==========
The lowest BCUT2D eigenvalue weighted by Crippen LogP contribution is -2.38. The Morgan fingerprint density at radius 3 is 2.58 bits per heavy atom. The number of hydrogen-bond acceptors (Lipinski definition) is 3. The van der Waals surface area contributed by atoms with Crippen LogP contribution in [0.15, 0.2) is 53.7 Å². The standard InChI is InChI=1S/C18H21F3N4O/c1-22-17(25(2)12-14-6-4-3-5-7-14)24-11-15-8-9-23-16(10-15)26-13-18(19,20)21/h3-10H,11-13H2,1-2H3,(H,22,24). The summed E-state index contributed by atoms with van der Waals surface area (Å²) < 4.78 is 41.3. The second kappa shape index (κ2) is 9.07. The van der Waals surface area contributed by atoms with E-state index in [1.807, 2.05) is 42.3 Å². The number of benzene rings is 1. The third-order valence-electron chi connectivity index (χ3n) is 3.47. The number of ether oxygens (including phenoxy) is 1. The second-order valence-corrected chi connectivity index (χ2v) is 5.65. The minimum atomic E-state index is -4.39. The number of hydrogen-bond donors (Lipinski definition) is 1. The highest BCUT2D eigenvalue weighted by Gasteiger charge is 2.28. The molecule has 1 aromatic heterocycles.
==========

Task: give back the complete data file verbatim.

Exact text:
The lowest BCUT2D eigenvalue weighted by Crippen LogP contribution is -2.38. The Morgan fingerprint density at radius 3 is 2.58 bits per heavy atom. The number of hydrogen-bond acceptors (Lipinski definition) is 3. The van der Waals surface area contributed by atoms with Crippen LogP contribution in [0.15, 0.2) is 53.7 Å². The standard InChI is InChI=1S/C18H21F3N4O/c1-22-17(25(2)12-14-6-4-3-5-7-14)24-11-15-8-9-23-16(10-15)26-13-18(19,20)21/h3-10H,11-13H2,1-2H3,(H,22,24). The summed E-state index contributed by atoms with van der Waals surface area (Å²) < 4.78 is 41.3. The second kappa shape index (κ2) is 9.07. The van der Waals surface area contributed by atoms with E-state index in [1.807, 2.05) is 42.3 Å². The number of benzene rings is 1. The third-order valence-electron chi connectivity index (χ3n) is 3.47. The number of ether oxygens (including phenoxy) is 1. The second-order valence-corrected chi connectivity index (χ2v) is 5.65. The minimum atomic E-state index is -4.39. The number of hydrogen-bond donors (Lipinski definition) is 1. The highest BCUT2D eigenvalue weighted by Gasteiger charge is 2.28. The molecule has 1 aromatic heterocycles.